Following their success at the Canal du Nord, the Canadian Corps could now turn their attention to Cambrai. Situated in the Nord-Pas de Calais region, Cambrai was a key logistical centre that was surrounded by an elaborate network of canals. The area was heavily occupied by a retreating German army who showed no signs of slowing their resistance.
Image: “Canadians Advancing”, Alfred Soden English CCGW Collections, 2016.3.1.1-188.
Since the opening of the campaign at Amiens, the Canadian Corps suffered more than 42,000 casualties. Morale was low and frustration was widespread as the Canadian Corps found itself spearheading yet another attack.  Unlike earlier battles in the campaign, Cambrai would involve urban warfare, a form of combat that the Canadian Corps was not particularly experienced in. Moreover, given the strategical importance of Cambrai, the French discouraged the Canadians against using artillery fire.  Fighting an urban terrain with no artillery barrage, the Canadian Corps was left to capture the city of Cambrai with only their rifles and machine guns.
As preparations continued for the assault, the Germans withdrew from the city. Their withdrawal from Cambrai, however, was not without its destruction. For days leading up to the assault, pillars of smoke could be seen rising from Cambrai.  It was evident that the enemy was determined to destroy the city during its retreat. The German army was particularly determined to destroy any bridges that could become critical crossing points for the Canadian Corps and their artillery. On the evening of 8 October, a group of combat engineers led by Captain C.N. Mitchell and escorted by 28 men of the 26thBattalion, including Lieutenant Walter Ritchie Clarke, were on a reconnaissance mission to examine bridges over which the Canadians would later cross.  After determining that the bridge was prepared for demolition, Mitchell dismantled the explosives while Clarke and his men held off an enemy attack. For their roles in the successfully saving the bridge from demolition, Lt. Clarke received the Military Cross while Mitchell received the Victoria Cross, becoming the first and only engineer to ever receive one.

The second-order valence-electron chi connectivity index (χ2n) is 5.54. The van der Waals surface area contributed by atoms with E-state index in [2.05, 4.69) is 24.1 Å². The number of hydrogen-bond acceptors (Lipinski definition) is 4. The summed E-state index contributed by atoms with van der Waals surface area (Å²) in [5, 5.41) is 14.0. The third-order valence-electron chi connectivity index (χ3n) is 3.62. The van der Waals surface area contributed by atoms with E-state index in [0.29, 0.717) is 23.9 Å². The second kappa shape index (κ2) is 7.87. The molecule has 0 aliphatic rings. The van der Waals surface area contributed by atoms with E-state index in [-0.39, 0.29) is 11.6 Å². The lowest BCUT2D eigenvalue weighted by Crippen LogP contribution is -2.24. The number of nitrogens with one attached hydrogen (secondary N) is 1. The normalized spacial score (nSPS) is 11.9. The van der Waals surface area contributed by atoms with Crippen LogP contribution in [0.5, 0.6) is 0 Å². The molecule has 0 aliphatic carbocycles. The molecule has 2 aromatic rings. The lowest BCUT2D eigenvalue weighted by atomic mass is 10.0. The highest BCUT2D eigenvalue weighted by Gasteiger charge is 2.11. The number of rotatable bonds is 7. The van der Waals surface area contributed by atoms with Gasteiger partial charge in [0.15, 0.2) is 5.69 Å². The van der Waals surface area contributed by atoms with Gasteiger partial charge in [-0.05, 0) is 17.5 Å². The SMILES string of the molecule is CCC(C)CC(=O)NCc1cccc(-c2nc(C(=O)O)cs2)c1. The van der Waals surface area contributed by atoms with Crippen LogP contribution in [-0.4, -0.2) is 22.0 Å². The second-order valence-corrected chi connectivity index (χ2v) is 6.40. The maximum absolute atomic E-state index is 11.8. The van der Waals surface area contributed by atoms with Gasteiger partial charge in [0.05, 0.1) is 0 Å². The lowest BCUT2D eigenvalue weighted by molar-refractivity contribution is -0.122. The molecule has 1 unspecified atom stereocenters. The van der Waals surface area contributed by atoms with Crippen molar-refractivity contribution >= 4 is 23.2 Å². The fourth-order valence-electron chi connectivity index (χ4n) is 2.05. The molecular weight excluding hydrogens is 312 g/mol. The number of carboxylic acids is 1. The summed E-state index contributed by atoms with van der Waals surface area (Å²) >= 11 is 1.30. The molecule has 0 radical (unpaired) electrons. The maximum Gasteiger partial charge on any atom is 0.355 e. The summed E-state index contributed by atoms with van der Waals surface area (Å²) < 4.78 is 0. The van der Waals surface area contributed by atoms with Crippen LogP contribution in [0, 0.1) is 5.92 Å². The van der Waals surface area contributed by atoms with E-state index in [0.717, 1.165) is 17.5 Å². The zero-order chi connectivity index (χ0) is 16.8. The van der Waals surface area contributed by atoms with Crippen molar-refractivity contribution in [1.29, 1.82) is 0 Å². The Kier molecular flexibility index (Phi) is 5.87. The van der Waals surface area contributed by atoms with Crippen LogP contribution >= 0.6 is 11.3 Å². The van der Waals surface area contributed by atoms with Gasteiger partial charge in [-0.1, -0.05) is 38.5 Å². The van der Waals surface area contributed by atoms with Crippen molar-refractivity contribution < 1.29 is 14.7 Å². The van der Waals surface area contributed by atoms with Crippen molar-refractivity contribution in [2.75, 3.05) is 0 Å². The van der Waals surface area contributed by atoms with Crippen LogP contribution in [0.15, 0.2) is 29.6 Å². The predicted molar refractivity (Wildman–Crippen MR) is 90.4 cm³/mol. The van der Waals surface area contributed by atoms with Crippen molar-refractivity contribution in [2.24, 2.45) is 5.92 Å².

With the crossing points saved from demolition, the Canadians entered Cambrai later that evening and into the early hours of 9 October. Except for a few German rearguards, the Canadians were met with relatively little resistance. In their wake, however, the Germans planted mines and incendiary bombs across the city for their unsuspecting and unwary enemy.  The Canadians were cautious in their advance but early morning air reconnaissance on 9 October revealed that the Germans had completely deserted the city.  While the capture of Cambrai was achieved more easily and quickly than any previous battles, the German army was still unwavering as they took one of their last stands at Valenciennes.
 Cook, Tim. Cook, Tim. Shock Troops: Canadians Fighting the Great War 1917-1918. (Toronto: Viking Canada, 2008), 549.
 Ibid, 546.
 Nicholson, Gerald W. L. Canadian Expeditionary Force, 1914-1919: Official History of the Canadian Army in the First World War. (McGill-Queen’s University Press, 2015), 458.
 National Defence and the Canadian Forces, Coulson Norman Mitchell, retrieved fromhttp://www.cmp-cpm.forces.gc.ca/dhh-dhp/gal/vcg-gcv/bio/mitchell-cn-eng.asp
 Cook, Shock Troops, 546.
 James, Fred. Canada’s Triumph: Amiens-Arras-Cambrai. (London: Pub. for the Canadian War Records Office, 1918?), 50.
 Nicholson, Canadian Expeditionary Force, 458.
On June 2nd, 1916, the Battle of Mount Sorrel began. Overshadowed by the larger battles of 1916, Mount Sorrel was nevertheless an important action for the still young Canadian Corps.The opening day was the 3rd Division’s “baptism by fire” and the fighting, particularly the Canadian counterattack on June 13th, taught valuable, but costly, lessons.